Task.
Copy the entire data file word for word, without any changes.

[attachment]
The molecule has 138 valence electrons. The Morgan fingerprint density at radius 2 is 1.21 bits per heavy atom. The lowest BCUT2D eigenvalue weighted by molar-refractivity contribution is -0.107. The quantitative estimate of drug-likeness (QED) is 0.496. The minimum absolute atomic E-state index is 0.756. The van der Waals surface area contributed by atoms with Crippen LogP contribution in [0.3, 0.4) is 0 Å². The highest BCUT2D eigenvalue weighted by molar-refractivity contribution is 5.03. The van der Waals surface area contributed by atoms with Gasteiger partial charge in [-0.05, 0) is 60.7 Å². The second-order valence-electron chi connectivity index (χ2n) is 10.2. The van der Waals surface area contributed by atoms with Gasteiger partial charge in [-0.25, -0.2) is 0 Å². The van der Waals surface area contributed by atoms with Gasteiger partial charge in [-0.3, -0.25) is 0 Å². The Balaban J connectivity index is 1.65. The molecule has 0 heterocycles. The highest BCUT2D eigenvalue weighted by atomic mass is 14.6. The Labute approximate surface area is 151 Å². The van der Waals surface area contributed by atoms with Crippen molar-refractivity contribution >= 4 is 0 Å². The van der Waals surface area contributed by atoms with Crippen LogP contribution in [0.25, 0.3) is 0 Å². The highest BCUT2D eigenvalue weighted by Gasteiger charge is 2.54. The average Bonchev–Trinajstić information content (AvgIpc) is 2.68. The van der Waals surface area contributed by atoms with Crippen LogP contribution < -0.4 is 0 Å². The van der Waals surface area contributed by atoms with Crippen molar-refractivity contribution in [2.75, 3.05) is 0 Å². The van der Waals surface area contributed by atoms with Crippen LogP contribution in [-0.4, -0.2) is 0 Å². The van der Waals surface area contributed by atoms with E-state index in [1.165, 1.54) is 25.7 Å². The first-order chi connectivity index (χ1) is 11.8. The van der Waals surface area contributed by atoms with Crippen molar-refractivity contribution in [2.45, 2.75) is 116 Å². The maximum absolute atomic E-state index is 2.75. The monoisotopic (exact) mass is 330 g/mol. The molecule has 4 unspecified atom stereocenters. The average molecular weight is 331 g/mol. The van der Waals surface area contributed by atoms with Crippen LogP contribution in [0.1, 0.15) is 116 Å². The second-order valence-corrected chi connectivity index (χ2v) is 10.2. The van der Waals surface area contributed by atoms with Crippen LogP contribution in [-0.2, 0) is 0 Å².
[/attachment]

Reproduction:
The molecule has 138 valence electrons. The Morgan fingerprint density at radius 2 is 1.21 bits per heavy atom. The lowest BCUT2D eigenvalue weighted by molar-refractivity contribution is -0.107. The quantitative estimate of drug-likeness (QED) is 0.496. The minimum absolute atomic E-state index is 0.756. The van der Waals surface area contributed by atoms with Crippen LogP contribution in [0.3, 0.4) is 0 Å². The highest BCUT2D eigenvalue weighted by molar-refractivity contribution is 5.03. The van der Waals surface area contributed by atoms with Gasteiger partial charge in [-0.05, 0) is 60.7 Å². The second-order valence-electron chi connectivity index (χ2n) is 10.2. The van der Waals surface area contributed by atoms with Gasteiger partial charge in [-0.25, -0.2) is 0 Å². The van der Waals surface area contributed by atoms with Gasteiger partial charge in [-0.3, -0.25) is 0 Å². The Balaban J connectivity index is 1.65. The molecule has 0 heterocycles. The highest BCUT2D eigenvalue weighted by atomic mass is 14.6. The Labute approximate surface area is 151 Å². The van der Waals surface area contributed by atoms with Crippen molar-refractivity contribution >= 4 is 0 Å². The van der Waals surface area contributed by atoms with Crippen LogP contribution in [0.25, 0.3) is 0 Å². The highest BCUT2D eigenvalue weighted by Gasteiger charge is 2.54. The average Bonchev–Trinajstić information content (AvgIpc) is 2.68. The van der Waals surface area contributed by atoms with Crippen LogP contribution < -0.4 is 0 Å². The van der Waals surface area contributed by atoms with Crippen molar-refractivity contribution in [2.75, 3.05) is 0 Å². The van der Waals surface area contributed by atoms with Crippen LogP contribution in [-0.4, -0.2) is 0 Å². The van der Waals surface area contributed by atoms with E-state index in [1.165, 1.54) is 25.7 Å². The first-order chi connectivity index (χ1) is 11.8. The van der Waals surface area contributed by atoms with Crippen molar-refractivity contribution in [2.45, 2.75) is 116 Å². The maximum absolute atomic E-state index is 2.75. The monoisotopic (exact) mass is 330 g/mol. The molecule has 4 unspecified atom stereocenters. The average molecular weight is 331 g/mol. The van der Waals surface area contributed by atoms with Crippen LogP contribution in [0.1, 0.15) is 116 Å². The second-order valence-corrected chi connectivity index (χ2v) is 10.2. The van der Waals surface area contributed by atoms with Crippen LogP contribution in [-0.2, 0) is 0 Å².